Fatal accidents at Bowburn Colliery
Coal mining was a dangerous occupation. At one time, about 1,300 men and boys died in UK pits every year and thousands more were seriously injured or crippled by industrial diseases. The Durham Mining Museum lists the names of over 20,000 men and boys killed in colliery accidents in the Durham coalfield alone.
(See www.dmm.org.uk to find more on this excellent site.)
Bowburn Colliery began to be sunk in 1906; drew its first coal in 1908, and ceased production in 1967: it lasted little more than half a century. Yet in that time 52 men and boys who were killed or fatally injured in accidents there. All were in single accidents; there were no “disasters” (defined as an accident in which five or more died) at Bowburn.
A memorial to these men, in Bowburn Community Centre (the former Miners’ Welfare), was dedicated on 16th December 2006. It was made from part of the skeets from the coal shaft of Bowburn Colliery and is dedicated to the honour and memory of all those who died in the quest for coal.
The 52 men and boys killed at Bowburn pit are listed below.
Their names are also read out on a short video that can be watched on YouTube.
(More details can be found elsewhere on this site, in “A history of Bowburn Colliery”.)
1912 Joseph Ferguson (17), Rope boy, of 34, Steavenson Street, Bowburn
1922 William Kemp Wheatley (30), Stoneman, of 6, Steavenson Street, Bowburn – Fall of stone
1923 Benjamin Hepple (57), Stoneman, of 19, Durham Road, Bowburn – Blow on head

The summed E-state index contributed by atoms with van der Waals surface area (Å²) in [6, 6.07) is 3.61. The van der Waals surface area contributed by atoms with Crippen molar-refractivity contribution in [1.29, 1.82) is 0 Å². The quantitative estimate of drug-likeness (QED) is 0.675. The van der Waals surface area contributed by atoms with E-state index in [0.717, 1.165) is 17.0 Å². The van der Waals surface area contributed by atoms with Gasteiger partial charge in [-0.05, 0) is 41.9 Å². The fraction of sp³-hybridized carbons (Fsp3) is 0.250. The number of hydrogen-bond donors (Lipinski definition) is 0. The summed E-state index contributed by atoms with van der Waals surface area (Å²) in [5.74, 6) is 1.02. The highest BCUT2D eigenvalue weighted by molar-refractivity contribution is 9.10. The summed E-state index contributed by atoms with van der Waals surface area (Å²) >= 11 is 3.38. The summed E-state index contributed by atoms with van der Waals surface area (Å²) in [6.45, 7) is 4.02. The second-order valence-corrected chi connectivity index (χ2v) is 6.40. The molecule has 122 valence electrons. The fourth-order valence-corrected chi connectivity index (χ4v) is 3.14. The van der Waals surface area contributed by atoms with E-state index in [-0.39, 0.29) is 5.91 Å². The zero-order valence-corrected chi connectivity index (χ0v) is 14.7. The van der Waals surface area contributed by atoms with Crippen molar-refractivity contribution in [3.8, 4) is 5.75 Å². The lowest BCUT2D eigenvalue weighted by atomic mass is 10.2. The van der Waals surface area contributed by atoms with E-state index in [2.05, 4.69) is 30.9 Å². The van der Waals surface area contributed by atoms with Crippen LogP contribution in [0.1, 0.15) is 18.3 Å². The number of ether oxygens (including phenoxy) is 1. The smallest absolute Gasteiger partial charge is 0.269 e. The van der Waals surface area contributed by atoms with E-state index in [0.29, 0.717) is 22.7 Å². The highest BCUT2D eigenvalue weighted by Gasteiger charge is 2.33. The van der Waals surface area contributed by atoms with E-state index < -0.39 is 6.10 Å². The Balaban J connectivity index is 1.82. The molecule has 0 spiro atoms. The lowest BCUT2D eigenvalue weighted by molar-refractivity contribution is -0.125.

1923 Edward Cranson (15), Pony driver, of Church Street, Coxhoe
1925 Thomas Robinson (27), Hewer, of 12, Burn Street, Bowburn [Accident 18/0919/25?]
1930 John Allison (29), Hewer, of Steavenson Street, Bowburn – Fall of stone
1932 William Cowings (58), Onsetter, of 10, Burn Street, Bowburn – Crushed by tubs
1933 Stephen Allison (18), Rope lad, of 7, Bow Street, Bowburn
1933 Robert Moore (14), Belt lad, of 8, Carnaby’s Buildings, Tursdale – Crushed by belt
1934 Scott Barlow (26), Cutter man, of Quarrington Hill – Electrocuted
1934 George Connaughton (36), Cutterman, of Thinford Road, Coxhoe
1935 James Lawson (46), Stoneman, of Spennymoor – Fall of stone
1935 John Pennock (19), Hand putter, of 14, Heugh Hall Street – Fall of stone
1935 Joseph Platts (51), Coal cutter, of Hawthorn Crescent, Quarrington Hill
– Fall of stone
1936 Christopher Smallwood (51), Stoneman, of Broom Lane Terrace, Ushaw Moor
– Fall of stone
1938 Joseph Hutchinson (43), Stoneman, of West Cornforth
1938 Michael Richard Marr jnr. (21), Suction plant worker, of Dinsdale House, Tursdale
– Fall of stone
1939 Thomas William Kendle (31), Deputy, of 27, Park House Gardens, Sherburn
1939 Nicholas Swainston (20), Datal worker, of 15, Newburn Avenue, Bowburn
– Crushed by tubs
1940 William Thompson (55), Stoneman, of 14, High Blocks, Metal Bridge – Fall of stone
1942 Robert William Stapleton (43), Filler, of “Roslyn House”, Shincliffe – Fall of stone
1942 William Scott (19), Haulage hand (datal worker), of 87, The Grove, Coxhoe
1943 Joseph Blythe (57), Shifter, of 66, High Street South, Langley Moor – Caught by set
1944 Wm. Dennis Gibson (18), Hoist hand, of 60, Moorlands, Gilesgate – Explosion